Silvio Marcel Méndez Rourk
Professor Jacob Leland
English 101 Writing Literary Memoirs
September 27 2007
Loss of Identity
The book, The Sun Also Rises by Ernest Hemingway, describes feelings and ideas that Americans had during the boom of the 20's regarding the fear of change or loss in national identity. Loss of morality and increasing fear because of loss of identity during this period has created a general fear of dismemberment of culture and society consequence of the II World War. The Sun Also Rises is a socially loaded book because of the deep social identity problems occurring during the 20's that are reflected through the novel. The novel goes deep into the social uncomforting of the time, trying to find and clarify national identity yet in the end does not find it, but only finds temporal but non lasting satisfaction in anything.
In the novel, The Sun Also Rises, we can see that the times are deeply troubled by the matter of social identity. For example, The Sun Also Rises makes great emphasis on the subject of what people think of other places or nationals. The book describes what people think inside the United States of people living abroad and leaving behind or abandoning their country. Accordingly we can see this noticeably in the following quote from the book: "You're only a newspaperman. An expatriated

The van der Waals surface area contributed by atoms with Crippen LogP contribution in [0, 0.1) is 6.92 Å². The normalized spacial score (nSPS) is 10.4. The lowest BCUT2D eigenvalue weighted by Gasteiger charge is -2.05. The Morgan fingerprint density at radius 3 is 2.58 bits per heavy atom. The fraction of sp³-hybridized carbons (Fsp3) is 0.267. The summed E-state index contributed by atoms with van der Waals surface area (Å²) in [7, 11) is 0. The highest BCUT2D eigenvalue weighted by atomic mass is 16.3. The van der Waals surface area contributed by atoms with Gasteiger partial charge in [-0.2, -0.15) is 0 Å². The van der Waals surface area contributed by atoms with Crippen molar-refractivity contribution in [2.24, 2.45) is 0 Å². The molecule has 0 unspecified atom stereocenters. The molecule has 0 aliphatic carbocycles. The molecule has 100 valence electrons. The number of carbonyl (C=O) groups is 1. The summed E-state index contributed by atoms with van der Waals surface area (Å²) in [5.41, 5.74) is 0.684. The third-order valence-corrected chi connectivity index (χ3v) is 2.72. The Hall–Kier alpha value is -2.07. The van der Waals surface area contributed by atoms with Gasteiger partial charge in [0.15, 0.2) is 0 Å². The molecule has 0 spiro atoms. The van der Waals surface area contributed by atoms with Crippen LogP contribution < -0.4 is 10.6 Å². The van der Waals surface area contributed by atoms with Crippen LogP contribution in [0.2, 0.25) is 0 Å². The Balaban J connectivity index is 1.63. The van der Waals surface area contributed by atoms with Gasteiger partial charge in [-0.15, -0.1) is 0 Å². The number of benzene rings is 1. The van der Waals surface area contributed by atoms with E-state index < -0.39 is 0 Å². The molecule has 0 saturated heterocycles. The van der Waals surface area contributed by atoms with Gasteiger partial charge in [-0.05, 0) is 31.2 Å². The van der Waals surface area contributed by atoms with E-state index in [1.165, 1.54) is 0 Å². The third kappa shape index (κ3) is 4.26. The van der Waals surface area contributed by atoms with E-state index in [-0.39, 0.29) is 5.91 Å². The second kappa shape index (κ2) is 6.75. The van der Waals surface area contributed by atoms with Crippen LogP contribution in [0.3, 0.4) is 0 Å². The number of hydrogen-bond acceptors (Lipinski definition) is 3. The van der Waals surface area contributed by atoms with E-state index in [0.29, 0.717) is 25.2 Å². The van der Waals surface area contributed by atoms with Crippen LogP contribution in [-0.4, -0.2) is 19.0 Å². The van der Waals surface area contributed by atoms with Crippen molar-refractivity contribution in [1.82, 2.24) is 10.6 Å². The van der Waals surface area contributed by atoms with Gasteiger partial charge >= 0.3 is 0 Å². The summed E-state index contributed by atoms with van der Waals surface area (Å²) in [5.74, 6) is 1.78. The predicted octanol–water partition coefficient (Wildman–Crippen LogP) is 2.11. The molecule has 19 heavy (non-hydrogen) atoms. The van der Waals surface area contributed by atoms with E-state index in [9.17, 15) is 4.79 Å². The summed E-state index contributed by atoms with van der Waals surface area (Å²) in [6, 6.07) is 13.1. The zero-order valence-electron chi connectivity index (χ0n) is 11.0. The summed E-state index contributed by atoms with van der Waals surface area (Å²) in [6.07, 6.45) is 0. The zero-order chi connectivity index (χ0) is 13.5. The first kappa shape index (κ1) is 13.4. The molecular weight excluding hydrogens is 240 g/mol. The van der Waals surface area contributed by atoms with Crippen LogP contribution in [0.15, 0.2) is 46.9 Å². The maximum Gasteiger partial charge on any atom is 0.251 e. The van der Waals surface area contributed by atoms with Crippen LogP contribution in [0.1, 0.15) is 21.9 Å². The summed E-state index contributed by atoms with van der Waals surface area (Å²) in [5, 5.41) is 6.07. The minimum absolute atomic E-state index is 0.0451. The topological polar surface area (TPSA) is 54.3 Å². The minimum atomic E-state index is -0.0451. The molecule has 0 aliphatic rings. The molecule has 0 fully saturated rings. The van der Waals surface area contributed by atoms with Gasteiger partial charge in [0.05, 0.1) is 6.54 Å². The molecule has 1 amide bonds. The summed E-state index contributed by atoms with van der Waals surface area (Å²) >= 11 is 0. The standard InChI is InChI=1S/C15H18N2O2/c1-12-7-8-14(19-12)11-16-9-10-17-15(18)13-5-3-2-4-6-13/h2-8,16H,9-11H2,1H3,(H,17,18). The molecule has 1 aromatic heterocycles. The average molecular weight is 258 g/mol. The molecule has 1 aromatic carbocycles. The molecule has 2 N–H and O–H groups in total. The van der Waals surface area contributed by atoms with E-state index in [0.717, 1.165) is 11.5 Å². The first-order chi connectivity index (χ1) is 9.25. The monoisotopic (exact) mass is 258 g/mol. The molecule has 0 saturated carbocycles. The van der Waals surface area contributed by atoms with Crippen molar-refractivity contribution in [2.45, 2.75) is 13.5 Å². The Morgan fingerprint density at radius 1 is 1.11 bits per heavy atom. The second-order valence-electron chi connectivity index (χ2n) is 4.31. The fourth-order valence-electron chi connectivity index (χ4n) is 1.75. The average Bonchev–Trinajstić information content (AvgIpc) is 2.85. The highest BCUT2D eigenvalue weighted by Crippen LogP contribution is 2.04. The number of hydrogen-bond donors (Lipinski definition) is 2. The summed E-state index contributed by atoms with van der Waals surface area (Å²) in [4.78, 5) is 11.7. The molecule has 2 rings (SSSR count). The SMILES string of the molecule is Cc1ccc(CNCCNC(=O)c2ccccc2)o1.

newspaperman. You ought to be ironical the moment you get out of bed. You ought to wake up with your mouth full of pity."(120). Here the novel establishes the way foreigners are considered if they leave their native countries. This does not have to be applied to Americans as in the book but to any given country, moreover the book begins to show signs of discomfort and fear, "It would be very bad, a torero who speaks English
The people would not like it not yet'" (190) here the fears towards the future changes of society and fear of acceptance are as clear as crystal. The book intently accuses a national of being...
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